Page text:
I have played a lot of the games from this library. And recently Square-Enix has upset me. However, hope is being restored slowly but surely. The unveiling of Chrono Trigger on PC may have been a fumble. But Square-Enix is bringing it in line with expectations, lifting it to the bar expected. While I will likely not return to it for awhile, I look forward to coming back to a wholly nostalgic Chrono Trigger one day in the future.

Replay Value

          If I focus and think back, I am fairly certain that Chrono Trigger was the measuring stick of replay value for a long time.
          It was the first game that I knew of that offered New Game Plus. This was huge in my mind. Having played in arcades and games in which you started over if you died, saved games were a welcome step. In RPGs, the grind was “part of the fun”. So for a game to then encourage continued play and negate that grind was interesting to me.
          By allowing you to keep your levels, your gear, pretty much everything except key items and money, it allowed you to put the game down, come back to it later and just enjoy the story. It makes beating Lavos at different junctures enjoyable without being grueling.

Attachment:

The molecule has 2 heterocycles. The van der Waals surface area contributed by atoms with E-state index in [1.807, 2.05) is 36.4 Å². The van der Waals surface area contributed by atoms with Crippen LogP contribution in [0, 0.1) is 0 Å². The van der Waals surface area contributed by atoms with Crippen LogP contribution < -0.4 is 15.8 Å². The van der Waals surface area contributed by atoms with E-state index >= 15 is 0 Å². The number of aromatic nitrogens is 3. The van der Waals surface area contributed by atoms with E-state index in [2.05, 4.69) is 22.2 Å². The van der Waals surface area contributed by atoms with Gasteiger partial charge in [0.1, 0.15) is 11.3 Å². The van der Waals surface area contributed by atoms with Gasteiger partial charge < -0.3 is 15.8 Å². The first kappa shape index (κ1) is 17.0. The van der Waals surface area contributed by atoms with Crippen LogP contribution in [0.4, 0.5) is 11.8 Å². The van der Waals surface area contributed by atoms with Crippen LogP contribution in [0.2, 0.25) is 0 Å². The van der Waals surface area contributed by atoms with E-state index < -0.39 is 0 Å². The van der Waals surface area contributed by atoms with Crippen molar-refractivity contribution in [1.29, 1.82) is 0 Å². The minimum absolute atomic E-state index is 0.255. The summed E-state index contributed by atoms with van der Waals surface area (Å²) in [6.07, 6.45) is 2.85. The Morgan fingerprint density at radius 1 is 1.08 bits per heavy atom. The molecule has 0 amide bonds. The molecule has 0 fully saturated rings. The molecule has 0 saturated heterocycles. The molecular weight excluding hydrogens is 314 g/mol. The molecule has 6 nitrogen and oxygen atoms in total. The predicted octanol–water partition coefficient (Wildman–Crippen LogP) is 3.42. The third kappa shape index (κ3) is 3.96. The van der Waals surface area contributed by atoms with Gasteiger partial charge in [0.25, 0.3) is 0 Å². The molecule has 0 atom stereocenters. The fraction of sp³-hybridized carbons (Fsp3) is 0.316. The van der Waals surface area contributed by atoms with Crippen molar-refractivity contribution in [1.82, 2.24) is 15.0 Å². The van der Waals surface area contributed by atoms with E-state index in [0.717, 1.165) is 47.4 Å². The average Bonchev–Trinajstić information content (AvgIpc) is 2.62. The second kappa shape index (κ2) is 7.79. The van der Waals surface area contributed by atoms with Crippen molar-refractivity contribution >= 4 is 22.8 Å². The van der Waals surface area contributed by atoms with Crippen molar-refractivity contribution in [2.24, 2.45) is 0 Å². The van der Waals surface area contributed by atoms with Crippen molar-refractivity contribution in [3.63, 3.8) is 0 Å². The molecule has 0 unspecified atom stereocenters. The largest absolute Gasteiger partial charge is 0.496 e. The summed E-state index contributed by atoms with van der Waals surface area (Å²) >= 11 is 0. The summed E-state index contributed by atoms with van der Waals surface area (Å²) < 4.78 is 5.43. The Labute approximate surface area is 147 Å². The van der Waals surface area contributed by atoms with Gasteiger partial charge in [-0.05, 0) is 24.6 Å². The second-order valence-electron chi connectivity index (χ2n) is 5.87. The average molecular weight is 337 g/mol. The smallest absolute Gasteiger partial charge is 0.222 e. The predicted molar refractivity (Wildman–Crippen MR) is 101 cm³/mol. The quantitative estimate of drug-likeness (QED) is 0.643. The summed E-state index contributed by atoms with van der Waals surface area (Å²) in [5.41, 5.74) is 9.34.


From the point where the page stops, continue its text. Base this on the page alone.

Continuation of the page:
By the end of my first playthrough, there was very little that posed a threat to my party. The bonuses on my armor and accessories made me sturdy. My “Endings Run” of the game was all the easier because of my increased longevity.

          For the perfectionists, additional playthroughs will allow you to net additional instances of the best gear, fortifying your party that much more. The inclusion of the Dimensional Vortices means using fewer Tabs/Capsules to max out stats. Now that it is on my computer I can revisit Chrono Trigger anytime and will be able to keep improving my characters all the while.